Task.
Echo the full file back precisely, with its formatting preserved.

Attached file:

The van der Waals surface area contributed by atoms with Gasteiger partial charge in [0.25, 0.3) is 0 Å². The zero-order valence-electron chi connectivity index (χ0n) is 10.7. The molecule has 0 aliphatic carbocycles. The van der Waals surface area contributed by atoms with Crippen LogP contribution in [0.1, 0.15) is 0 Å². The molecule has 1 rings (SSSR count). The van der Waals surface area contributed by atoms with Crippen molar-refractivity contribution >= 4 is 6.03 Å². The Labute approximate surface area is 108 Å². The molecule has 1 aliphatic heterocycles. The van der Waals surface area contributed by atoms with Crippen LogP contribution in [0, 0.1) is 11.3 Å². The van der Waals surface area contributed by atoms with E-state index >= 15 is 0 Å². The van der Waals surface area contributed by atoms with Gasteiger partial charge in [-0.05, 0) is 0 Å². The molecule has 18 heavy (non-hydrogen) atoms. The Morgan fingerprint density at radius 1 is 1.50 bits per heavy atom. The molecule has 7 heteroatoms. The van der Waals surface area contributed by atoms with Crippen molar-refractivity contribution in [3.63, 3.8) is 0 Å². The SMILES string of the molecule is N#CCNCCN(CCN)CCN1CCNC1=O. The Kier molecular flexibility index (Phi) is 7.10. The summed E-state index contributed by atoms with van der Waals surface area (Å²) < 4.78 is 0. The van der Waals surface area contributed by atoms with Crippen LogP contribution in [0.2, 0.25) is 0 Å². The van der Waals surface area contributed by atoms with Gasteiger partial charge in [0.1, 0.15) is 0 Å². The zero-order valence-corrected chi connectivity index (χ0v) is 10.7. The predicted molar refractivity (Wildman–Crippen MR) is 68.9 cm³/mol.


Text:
The van der Waals surface area contributed by atoms with Gasteiger partial charge in [0.25, 0.3) is 0 Å². The zero-order valence-electron chi connectivity index (χ0n) is 10.7. The molecule has 0 aliphatic carbocycles. The van der Waals surface area contributed by atoms with Crippen LogP contribution in [0.1, 0.15) is 0 Å². The molecule has 1 rings (SSSR count). The van der Waals surface area contributed by atoms with Crippen molar-refractivity contribution >= 4 is 6.03 Å². The Labute approximate surface area is 108 Å². The molecule has 1 aliphatic heterocycles. The van der Waals surface area contributed by atoms with Crippen LogP contribution in [0, 0.1) is 11.3 Å². The van der Waals surface area contributed by atoms with E-state index >= 15 is 0 Å². The van der Waals surface area contributed by atoms with Gasteiger partial charge in [-0.05, 0) is 0 Å². The molecule has 18 heavy (non-hydrogen) atoms. The Morgan fingerprint density at radius 1 is 1.50 bits per heavy atom. The molecule has 7 heteroatoms. The van der Waals surface area contributed by atoms with Crippen molar-refractivity contribution in [3.63, 3.8) is 0 Å². The SMILES string of the molecule is N#CCNCCN(CCN)CCN1CCNC1=O. The Kier molecular flexibility index (Phi) is 7.10. The summed E-state index contributed by atoms with van der Waals surface area (Å²) < 4.78 is 0. The van der Waals surface area contributed by atoms with Crippen LogP contribution in [0.2, 0.25) is 0 Å². The van der Waals surface area contributed by atoms with Gasteiger partial charge in [0.1, 0.15) is 0 Å². The zero-order valence-corrected chi connectivity index (χ0v) is 10.7. The predicted molar refractivity (Wildman–Crippen MR) is 68.9 cm³/mol.